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NetLedger to Power Oracle Small Business

Small business ASP NetLedger Inc. struck a major deal with Oracle Corp. (NASDAQ:ORCL), with Oracle choosing NetLedger to power the new Oracle Small Business Suite.

"We're already seeing huge benefits in just the past few days," NetLedger president and CEO Evan Goldberg told InternetNews. "Oracle has been massively promoting the idea that running a business with a suite of applications is a cost-cutting mechanism for larger businesses. Now that message is even more effective, since it applies to all businesses."

The new Oracle Small Business Suite, powered by NetLedger, targets small companies, typically with less than 100 employees, offering an integrated suite of application services including financials, customer relationship management, purchasing and e-commerce.

NetLedger has always had a close relationship with Oracle. NetLedger's four founders are Oracle alumni, and Oracle CEO Larry Ellison has been a major investor from the start. NetLedger will focus on promoting the Oracle Small Business brand, as well as other private-label offerings that Oracle is helping to bring in, Goldberg said.

"We're focusing on the Oracle Small Business suite. Most small businesses think that Oracle software is not for them, but they know that it's high-quality. Our job is to go out there and leverage the Oracle name and let them know that now it is for them," Goldberg said.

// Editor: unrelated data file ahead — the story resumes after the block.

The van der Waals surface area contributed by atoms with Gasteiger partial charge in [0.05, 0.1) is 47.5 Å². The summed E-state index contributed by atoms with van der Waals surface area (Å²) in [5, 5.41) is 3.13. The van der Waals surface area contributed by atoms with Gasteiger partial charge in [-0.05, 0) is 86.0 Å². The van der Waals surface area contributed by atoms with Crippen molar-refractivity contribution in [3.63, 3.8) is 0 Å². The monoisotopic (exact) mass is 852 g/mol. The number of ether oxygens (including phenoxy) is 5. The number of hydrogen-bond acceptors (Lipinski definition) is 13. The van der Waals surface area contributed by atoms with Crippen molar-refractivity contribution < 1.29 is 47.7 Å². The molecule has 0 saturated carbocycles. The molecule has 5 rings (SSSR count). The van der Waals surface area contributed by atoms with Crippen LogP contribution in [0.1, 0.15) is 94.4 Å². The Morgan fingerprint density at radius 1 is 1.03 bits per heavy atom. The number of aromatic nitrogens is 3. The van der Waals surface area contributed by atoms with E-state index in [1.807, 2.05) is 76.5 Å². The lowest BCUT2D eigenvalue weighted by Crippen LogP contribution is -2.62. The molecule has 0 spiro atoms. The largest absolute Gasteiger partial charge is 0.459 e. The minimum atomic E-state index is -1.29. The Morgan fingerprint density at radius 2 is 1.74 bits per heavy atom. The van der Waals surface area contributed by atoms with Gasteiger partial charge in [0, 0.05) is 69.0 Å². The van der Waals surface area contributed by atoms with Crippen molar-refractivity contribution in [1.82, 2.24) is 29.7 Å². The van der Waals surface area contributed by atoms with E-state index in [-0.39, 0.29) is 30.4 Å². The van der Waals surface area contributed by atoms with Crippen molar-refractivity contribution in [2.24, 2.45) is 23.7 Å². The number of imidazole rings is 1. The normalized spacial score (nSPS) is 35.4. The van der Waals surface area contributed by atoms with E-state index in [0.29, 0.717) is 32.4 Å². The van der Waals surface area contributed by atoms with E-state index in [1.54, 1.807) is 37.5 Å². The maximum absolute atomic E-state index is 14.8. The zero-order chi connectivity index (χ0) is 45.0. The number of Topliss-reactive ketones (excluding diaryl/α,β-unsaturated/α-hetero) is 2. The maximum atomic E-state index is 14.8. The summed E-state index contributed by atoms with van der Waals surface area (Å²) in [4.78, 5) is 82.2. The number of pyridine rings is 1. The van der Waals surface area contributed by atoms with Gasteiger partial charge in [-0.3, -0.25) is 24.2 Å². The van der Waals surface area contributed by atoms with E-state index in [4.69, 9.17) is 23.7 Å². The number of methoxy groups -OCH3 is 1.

An advantage of the partnership is an easy transition for growing companies from the Small Business Suite to Oracle's E-Business Suite for larger companies. In addition, there will be integration between the two so that two companies using the different suites can easily do business with each other, Goldberg said.

NetLedger, which started with online accounting applications, expanded its suite in April 2001 with the launch of 1 System. The NetLedger brand will be retained, with the "powered by NetLedger" tag, since that brand has developed some recognition, especially among accountants, he said.

The revenue-sharing partnership, although it is very tight, stops short of a merger or acquisition, though Goldberg won't rule that out as a future possibility. He points to Novell outsourcing parts of its primary product line for years, calling a future merger "one of many options."